Hong Kong digital news outlet Stand News has been nominated for the Reporters Without Borders (RSF)’s 2021 Press Freedom Prize for Independence. It comes just as its editor-in-chief announced his resignation over the weekend due to “family reasons.”

The Paris-headquartered press rights group announced 12 nominees from 11 different countries for their annual awards on Monday.

Standnews RSF
Photo: Reporters without Borders (RSF).

“Founded in Hong Kong in December 2014, Stand News is an independent, non-profit, Cantonese-Chinese news website that undertakes to defend fundamental Hong Kong values – ‘democracy, human rights, freedom, rule of law and justice’ – and aims to be a space where journalists are ‘independent of companies, shareholders, authorities and political parties,'” its statement read.

“Today, Stand News continues to cover crucial political and social developments in the territory, and to provide in-depth coverage of government policy and all trials related to the National Security Law,” it continued.

The RSF press freedom prize honours journalists and media outlets for “journalistic courage, impact and independence,” with four nominees for each category.

June 4 Tiananmen Square Massacre Victoria Park 2021
An officer monitors a reporter’s recording. Photo: Jimmy Lam/HKFP.

“The list of nominees for the 2021 Awards reflects the challenges facing journalists and media outlets engaged in a common battle for the freedom to inform,” RSF secretary-general Christophe Deloire said in a statement.

“These men, women and media outlets fight with courage and determination against converging forces that undermine journalistic independence…. The RSF Awards is a tribute and above all a support for all those who embody journalism’s ideals,” he continued.

Other nominees include detained Chinese citizen journalist Zhang Zhan, who travelled to Wuhan to cover Beijing’s initial response to the Covid-19 outbreak there last February, for the Prize for Courage. Winners of the 29th RSF Press Freedom Awards will be announced next Thursday.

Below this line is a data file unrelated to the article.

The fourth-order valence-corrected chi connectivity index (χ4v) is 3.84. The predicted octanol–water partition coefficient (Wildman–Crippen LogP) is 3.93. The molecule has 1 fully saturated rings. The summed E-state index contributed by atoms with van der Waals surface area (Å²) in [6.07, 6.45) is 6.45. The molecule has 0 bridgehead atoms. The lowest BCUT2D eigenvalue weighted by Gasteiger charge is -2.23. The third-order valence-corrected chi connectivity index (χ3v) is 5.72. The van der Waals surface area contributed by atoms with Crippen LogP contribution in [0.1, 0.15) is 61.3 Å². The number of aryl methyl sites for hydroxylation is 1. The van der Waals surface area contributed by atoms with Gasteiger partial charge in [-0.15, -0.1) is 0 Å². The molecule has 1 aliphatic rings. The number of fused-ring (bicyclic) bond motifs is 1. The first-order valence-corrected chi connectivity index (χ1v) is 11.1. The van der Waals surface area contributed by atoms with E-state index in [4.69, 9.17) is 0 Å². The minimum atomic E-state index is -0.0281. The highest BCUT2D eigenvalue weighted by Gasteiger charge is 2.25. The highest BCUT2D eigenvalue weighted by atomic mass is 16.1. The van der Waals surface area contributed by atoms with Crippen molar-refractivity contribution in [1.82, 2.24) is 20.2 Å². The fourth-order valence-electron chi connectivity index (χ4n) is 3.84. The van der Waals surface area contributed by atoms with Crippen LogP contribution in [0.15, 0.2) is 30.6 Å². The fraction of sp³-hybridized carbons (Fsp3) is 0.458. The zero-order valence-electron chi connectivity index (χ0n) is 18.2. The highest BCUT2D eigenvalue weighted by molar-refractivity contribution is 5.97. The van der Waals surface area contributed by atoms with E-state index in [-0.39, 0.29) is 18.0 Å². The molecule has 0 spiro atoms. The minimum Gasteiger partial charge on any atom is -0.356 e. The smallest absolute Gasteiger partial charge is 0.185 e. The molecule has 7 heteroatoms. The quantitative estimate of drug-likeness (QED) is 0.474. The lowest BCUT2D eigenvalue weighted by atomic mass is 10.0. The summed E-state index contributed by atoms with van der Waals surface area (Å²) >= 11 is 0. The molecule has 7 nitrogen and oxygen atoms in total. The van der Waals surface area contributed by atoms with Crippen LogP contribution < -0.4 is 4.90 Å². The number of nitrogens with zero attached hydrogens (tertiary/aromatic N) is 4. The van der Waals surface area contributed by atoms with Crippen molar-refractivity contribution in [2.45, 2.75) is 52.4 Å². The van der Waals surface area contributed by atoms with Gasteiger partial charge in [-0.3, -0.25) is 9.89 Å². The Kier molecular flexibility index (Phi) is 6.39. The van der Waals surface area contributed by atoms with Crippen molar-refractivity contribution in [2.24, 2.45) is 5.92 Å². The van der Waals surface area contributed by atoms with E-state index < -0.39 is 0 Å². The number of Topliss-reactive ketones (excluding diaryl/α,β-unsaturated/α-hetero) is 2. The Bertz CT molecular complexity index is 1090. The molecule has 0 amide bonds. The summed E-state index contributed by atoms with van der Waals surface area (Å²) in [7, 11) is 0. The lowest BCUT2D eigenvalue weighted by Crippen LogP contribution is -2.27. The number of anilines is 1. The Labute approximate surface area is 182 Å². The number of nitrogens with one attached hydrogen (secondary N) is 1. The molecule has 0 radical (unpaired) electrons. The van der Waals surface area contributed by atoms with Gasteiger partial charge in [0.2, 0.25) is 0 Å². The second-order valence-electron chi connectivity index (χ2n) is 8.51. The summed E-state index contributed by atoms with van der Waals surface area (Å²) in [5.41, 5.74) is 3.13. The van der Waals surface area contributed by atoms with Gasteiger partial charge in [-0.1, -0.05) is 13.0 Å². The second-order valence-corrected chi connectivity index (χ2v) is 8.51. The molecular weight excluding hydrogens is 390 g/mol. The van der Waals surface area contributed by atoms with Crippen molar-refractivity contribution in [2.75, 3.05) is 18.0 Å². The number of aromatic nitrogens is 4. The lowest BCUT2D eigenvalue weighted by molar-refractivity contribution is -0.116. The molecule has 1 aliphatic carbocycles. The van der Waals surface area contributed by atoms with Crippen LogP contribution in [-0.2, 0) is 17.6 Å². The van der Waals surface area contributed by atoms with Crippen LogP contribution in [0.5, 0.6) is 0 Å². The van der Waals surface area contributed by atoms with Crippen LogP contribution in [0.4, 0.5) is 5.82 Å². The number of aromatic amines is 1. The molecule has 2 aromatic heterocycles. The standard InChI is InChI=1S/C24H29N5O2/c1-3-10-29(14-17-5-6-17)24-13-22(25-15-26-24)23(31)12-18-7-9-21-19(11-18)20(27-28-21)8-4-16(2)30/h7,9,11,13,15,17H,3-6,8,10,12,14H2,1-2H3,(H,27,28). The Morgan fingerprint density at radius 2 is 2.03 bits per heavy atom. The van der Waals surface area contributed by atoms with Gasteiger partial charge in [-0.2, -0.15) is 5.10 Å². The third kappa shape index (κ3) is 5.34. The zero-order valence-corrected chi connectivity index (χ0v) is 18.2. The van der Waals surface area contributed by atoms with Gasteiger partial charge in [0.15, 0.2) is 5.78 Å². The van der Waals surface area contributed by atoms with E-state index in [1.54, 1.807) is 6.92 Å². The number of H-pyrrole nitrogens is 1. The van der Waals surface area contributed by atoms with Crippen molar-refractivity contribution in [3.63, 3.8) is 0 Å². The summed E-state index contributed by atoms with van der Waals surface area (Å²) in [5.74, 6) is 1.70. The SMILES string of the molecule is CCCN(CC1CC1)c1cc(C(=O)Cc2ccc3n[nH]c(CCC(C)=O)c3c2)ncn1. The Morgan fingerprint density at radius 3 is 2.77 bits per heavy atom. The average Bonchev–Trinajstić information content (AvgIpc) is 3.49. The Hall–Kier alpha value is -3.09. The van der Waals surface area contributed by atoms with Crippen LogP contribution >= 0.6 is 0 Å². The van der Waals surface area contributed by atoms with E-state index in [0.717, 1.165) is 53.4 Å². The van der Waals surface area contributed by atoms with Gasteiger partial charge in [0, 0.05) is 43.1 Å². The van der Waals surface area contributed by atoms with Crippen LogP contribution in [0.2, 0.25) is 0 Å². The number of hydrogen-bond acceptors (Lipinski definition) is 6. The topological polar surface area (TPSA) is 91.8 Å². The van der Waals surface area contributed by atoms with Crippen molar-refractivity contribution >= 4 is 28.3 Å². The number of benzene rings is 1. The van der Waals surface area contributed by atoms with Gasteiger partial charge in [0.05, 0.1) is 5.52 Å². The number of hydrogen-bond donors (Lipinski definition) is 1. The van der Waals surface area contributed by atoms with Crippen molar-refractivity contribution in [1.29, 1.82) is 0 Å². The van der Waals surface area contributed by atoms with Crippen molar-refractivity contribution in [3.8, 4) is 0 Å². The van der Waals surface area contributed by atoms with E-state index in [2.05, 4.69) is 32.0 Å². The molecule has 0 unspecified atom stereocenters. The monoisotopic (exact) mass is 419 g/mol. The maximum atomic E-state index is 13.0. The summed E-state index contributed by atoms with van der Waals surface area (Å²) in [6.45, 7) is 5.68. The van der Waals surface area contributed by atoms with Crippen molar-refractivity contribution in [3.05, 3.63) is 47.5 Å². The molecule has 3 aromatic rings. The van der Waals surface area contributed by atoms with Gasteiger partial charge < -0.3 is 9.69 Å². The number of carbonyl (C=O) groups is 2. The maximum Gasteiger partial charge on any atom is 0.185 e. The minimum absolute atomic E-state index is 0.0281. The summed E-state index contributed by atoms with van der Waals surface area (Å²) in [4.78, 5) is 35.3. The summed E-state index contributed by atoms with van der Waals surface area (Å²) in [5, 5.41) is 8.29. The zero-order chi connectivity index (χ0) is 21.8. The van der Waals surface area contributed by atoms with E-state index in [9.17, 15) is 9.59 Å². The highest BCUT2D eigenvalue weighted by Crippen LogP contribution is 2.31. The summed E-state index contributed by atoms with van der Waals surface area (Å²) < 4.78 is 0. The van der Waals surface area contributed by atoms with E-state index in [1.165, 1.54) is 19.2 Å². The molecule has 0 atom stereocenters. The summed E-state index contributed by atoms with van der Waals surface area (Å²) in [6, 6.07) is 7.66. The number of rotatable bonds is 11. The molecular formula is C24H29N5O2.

The 38-year-old is reportedly “close to death,” according to her family, owing to her hunger strike.

Editor-in-chief resigns

The nomination for Stand News comes after its Editor-in-Chief Chung Pui-kuen announced he had stepped down from his post last Monday, citing “family reasons.”

“I genuinely thank everyone for their years of support for Stand News,” Chung wrote on his personal Facebook page over the weekend. “I am so fortunate to have met all of you through this platform… I hope you will all continue to support the news team at Stand News. They are kind, sincere and persistent. I am deeply proud to have worked with them.”

Apple Daily raid June 17, 2021
Chan Pui-man, a former Apple Daily top editor who was arrested over national security charges.

Chung’s wife, Chan Pui-man, was a former associate editor at the now-defunct, pro-democracy newspaper Apple Daily. Chan is among the seven former top executives and writers at the paper facing national security charges and remains behind bars pending trial.

Apple Daily, formerly the city’s most widely-read newspaper, was closed in June after a national security crackdown saw its leadership arrested and charged under the law and its assets frozen. Its leadership and journalists stand accused of conspiring to collude with foreign forces to impose sanctions on local and central officials.

Chan’s case will be mentioned on December 28.

Press freedom journalist government
Reporters raise questions during a government press conference on September 15, 2020. File Photo: GovHK.

Pro-Beijing heavyweights hailed Chung’s resignation. “It’s not surprising that Chung made the decision to quit the job. It also signals that Stand News will come to an end,” Lau Siu-kai, a former chief adviser at Hong Kong’s central policy unit, told Chinese state-backed tabloid Global Times on Sunday.

The city’s press union and foreign press club have both voiced concerns over the state of the city’s press freedoms since Apple Daily’s closure. A survey conducted among reporters last week found almost half of around 100 respondents were considering or had plans to leave the city due to worsening working conditions. Beijing deemed the survey to be “interference.”

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Rhoda Kwan is HKFP's Assistant Editor. She has previously written for TimeOut Hong Kong and worked at Meanjin, a literary journal. She holds a double bachelor’s degree in Law and Literature from the University of Hong Kong.